“It’s what the monster looked like, the different parts of the monster. I use different colors for the different sections, and we’re learning how to create those,” Washington said.
The students in Iosep MacDougall’s Thursday class were learning the basics of Illustrator. As they progress through the program, they add other programs like Photoshop and inDesign to their repertoires, creating projects like posters and brochures.
As part of the Applied Academics Center, the digital arts classes have both high school students who are in the Arts, Audio/Visual Technology, and Communications track and middle schoolers who are trying to decide what kind of jobs they’re interested in pursuing.
“Middle school kids have the opportunity to kind of explore the different areas and they can get a little taste of the different tracks, things like carpentry, small animal care,” MacDougall said. “There are my digital arts courses as well and that’s another opportunity for these middle school students to kind of test the waters. Then by the time they get to high school and they wish to join a particular program, they can kind of move along with that.”
Over two to four years of digital arts courses, the students learn the basics of line art, how to create layers in Adobe programs, photo manipulation and about copyright. MacDougall said the program helps his students get ready to go to college or start a career in whatever field they choose.
“Students do pick up skills from Digital Arts that they’re able to apply to their own portfolios. They’re able to pick up the structures of how to retrieve and place art and all of these skills that have to be taught in order for them to have real world work in the future,” he said. MacDougall also said some of the things his students do later in life may have nothing to do necessarily with digital arts, but some of those basic skills they pick up technology-wise may apply to more clerical work.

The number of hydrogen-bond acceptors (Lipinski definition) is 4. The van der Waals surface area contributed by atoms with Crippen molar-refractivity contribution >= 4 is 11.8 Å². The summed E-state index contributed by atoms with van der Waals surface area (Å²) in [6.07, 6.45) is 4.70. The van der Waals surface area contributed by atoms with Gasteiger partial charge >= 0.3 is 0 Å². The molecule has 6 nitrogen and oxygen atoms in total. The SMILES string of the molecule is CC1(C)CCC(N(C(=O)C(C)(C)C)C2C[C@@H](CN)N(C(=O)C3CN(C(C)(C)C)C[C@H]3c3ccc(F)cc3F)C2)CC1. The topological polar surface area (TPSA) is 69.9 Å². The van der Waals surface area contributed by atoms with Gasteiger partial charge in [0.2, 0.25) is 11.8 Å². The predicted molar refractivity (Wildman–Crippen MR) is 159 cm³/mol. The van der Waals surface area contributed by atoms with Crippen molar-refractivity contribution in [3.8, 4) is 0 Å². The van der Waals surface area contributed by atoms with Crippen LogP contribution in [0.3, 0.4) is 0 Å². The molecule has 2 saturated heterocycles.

MacDougall said he had one student go on to work in an art gallery and that some students do make the big transition to studying graphic design in college. While still on campus, some choose to join the yearbook. “The student I had that ended up working in an art gallery had the ability to look at these paintings and these different images and categorize them, which is something this particular gallery never did in the past, but based on some of the organizational skills they picked up in my class, they were able to apply it,” MacDougall said.
Some students even get the chance to create professional projects while still in school. MacDougall said one student did a logo for an organization and another student created a card for a fundraising event.
“When (the organization) asked for assistance in developing a logo, (the student) needed to know what those steps were,” he said. “They did a draft first, and then five drafts and looked over them, picked one and brought it to me. There’s a lot of back and forth communication that happens. There’s a lot of stuff that happens for freelance and what that process looks like there.”